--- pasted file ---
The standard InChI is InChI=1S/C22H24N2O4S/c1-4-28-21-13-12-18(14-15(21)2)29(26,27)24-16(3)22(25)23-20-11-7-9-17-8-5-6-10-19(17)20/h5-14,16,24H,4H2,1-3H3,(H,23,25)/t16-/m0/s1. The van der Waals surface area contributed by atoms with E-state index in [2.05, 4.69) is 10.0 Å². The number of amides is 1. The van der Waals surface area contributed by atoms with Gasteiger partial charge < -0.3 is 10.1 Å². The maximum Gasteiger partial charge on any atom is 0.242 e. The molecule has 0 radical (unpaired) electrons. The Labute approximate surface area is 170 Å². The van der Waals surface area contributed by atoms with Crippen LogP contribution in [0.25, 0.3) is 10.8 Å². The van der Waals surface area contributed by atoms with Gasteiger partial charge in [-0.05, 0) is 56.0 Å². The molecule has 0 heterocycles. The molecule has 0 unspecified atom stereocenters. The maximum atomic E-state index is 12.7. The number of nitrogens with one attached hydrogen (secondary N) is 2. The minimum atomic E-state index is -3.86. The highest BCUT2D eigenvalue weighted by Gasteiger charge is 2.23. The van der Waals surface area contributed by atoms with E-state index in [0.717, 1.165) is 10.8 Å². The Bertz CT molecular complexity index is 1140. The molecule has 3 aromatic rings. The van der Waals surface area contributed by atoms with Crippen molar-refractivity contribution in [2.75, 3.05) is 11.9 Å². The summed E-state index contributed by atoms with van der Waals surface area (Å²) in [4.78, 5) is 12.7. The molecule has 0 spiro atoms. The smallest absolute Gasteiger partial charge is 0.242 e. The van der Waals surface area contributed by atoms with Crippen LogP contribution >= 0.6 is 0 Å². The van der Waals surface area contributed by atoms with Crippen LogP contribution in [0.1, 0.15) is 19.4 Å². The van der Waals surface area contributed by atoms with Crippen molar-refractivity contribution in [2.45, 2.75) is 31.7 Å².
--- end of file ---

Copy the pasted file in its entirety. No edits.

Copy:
The standard InChI is InChI=1S/C22H24N2O4S/c1-4-28-21-13-12-18(14-15(21)2)29(26,27)24-16(3)22(25)23-20-11-7-9-17-8-5-6-10-19(17)20/h5-14,16,24H,4H2,1-3H3,(H,23,25)/t16-/m0/s1. The van der Waals surface area contributed by atoms with E-state index in [2.05, 4.69) is 10.0 Å². The number of amides is 1. The van der Waals surface area contributed by atoms with Gasteiger partial charge < -0.3 is 10.1 Å². The maximum Gasteiger partial charge on any atom is 0.242 e. The molecule has 0 radical (unpaired) electrons. The Labute approximate surface area is 170 Å². The van der Waals surface area contributed by atoms with Crippen LogP contribution in [0.25, 0.3) is 10.8 Å². The van der Waals surface area contributed by atoms with Gasteiger partial charge in [-0.05, 0) is 56.0 Å². The molecule has 0 heterocycles. The molecule has 0 unspecified atom stereocenters. The maximum atomic E-state index is 12.7. The number of nitrogens with one attached hydrogen (secondary N) is 2. The minimum atomic E-state index is -3.86. The highest BCUT2D eigenvalue weighted by Gasteiger charge is 2.23. The van der Waals surface area contributed by atoms with E-state index in [0.717, 1.165) is 10.8 Å². The Bertz CT molecular complexity index is 1140. The molecule has 3 aromatic rings. The van der Waals surface area contributed by atoms with Crippen molar-refractivity contribution in [2.75, 3.05) is 11.9 Å². The summed E-state index contributed by atoms with van der Waals surface area (Å²) in [4.78, 5) is 12.7. The molecule has 0 spiro atoms. The smallest absolute Gasteiger partial charge is 0.242 e. The van der Waals surface area contributed by atoms with Crippen LogP contribution >= 0.6 is 0 Å². The van der Waals surface area contributed by atoms with Crippen LogP contribution in [0.1, 0.15) is 19.4 Å². The van der Waals surface area contributed by atoms with Crippen molar-refractivity contribution in [2.45, 2.75) is 31.7 Å².